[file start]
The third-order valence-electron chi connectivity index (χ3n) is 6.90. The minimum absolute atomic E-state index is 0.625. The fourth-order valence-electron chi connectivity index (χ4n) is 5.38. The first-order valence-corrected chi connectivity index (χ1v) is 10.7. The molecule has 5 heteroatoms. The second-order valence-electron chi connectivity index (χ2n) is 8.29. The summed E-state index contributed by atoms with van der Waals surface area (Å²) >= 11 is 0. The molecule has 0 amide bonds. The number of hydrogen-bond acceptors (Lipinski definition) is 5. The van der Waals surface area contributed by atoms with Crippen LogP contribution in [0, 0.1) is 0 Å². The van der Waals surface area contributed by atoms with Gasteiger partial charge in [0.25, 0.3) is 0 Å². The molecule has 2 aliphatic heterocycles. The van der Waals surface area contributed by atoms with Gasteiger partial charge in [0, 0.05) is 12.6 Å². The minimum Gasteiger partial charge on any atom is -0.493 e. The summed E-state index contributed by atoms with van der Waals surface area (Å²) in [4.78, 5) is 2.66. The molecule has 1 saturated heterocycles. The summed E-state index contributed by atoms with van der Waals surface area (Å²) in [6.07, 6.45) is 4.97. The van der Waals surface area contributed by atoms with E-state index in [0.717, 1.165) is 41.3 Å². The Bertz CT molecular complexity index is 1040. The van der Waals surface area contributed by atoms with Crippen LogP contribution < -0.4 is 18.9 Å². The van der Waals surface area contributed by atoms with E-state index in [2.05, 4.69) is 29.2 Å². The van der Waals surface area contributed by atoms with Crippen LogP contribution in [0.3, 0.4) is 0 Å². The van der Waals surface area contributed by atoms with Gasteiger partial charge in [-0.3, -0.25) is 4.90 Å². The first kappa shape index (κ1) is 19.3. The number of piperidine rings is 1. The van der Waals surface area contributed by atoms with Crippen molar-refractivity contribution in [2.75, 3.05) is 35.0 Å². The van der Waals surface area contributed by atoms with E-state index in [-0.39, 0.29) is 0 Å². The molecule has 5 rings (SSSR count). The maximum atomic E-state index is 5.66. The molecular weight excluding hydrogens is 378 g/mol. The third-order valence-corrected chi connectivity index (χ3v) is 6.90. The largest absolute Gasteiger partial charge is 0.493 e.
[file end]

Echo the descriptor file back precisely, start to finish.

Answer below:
The third-order valence-electron chi connectivity index (χ3n) is 6.90. The minimum absolute atomic E-state index is 0.625. The fourth-order valence-electron chi connectivity index (χ4n) is 5.38. The first-order valence-corrected chi connectivity index (χ1v) is 10.7. The molecule has 5 heteroatoms. The second-order valence-electron chi connectivity index (χ2n) is 8.29. The summed E-state index contributed by atoms with van der Waals surface area (Å²) >= 11 is 0. The molecule has 0 amide bonds. The number of hydrogen-bond acceptors (Lipinski definition) is 5. The van der Waals surface area contributed by atoms with Crippen LogP contribution in [0, 0.1) is 0 Å². The van der Waals surface area contributed by atoms with Gasteiger partial charge in [0.25, 0.3) is 0 Å². The molecule has 2 aliphatic heterocycles. The van der Waals surface area contributed by atoms with Gasteiger partial charge in [0, 0.05) is 12.6 Å². The minimum Gasteiger partial charge on any atom is -0.493 e. The summed E-state index contributed by atoms with van der Waals surface area (Å²) in [4.78, 5) is 2.66. The molecule has 1 saturated heterocycles. The summed E-state index contributed by atoms with van der Waals surface area (Å²) in [6.07, 6.45) is 4.97. The van der Waals surface area contributed by atoms with E-state index in [0.717, 1.165) is 41.3 Å². The Bertz CT molecular complexity index is 1040. The van der Waals surface area contributed by atoms with Crippen LogP contribution < -0.4 is 18.9 Å². The van der Waals surface area contributed by atoms with E-state index in [2.05, 4.69) is 29.2 Å². The van der Waals surface area contributed by atoms with Crippen LogP contribution in [0.3, 0.4) is 0 Å². The van der Waals surface area contributed by atoms with Gasteiger partial charge in [-0.3, -0.25) is 4.90 Å². The first kappa shape index (κ1) is 19.3. The number of piperidine rings is 1. The van der Waals surface area contributed by atoms with Crippen molar-refractivity contribution in [2.75, 3.05) is 35.0 Å². The van der Waals surface area contributed by atoms with E-state index in [-0.39, 0.29) is 0 Å². The molecule has 5 rings (SSSR count). The maximum atomic E-state index is 5.66. The molecular weight excluding hydrogens is 378 g/mol. The third-order valence-corrected chi connectivity index (χ3v) is 6.90. The largest absolute Gasteiger partial charge is 0.493 e.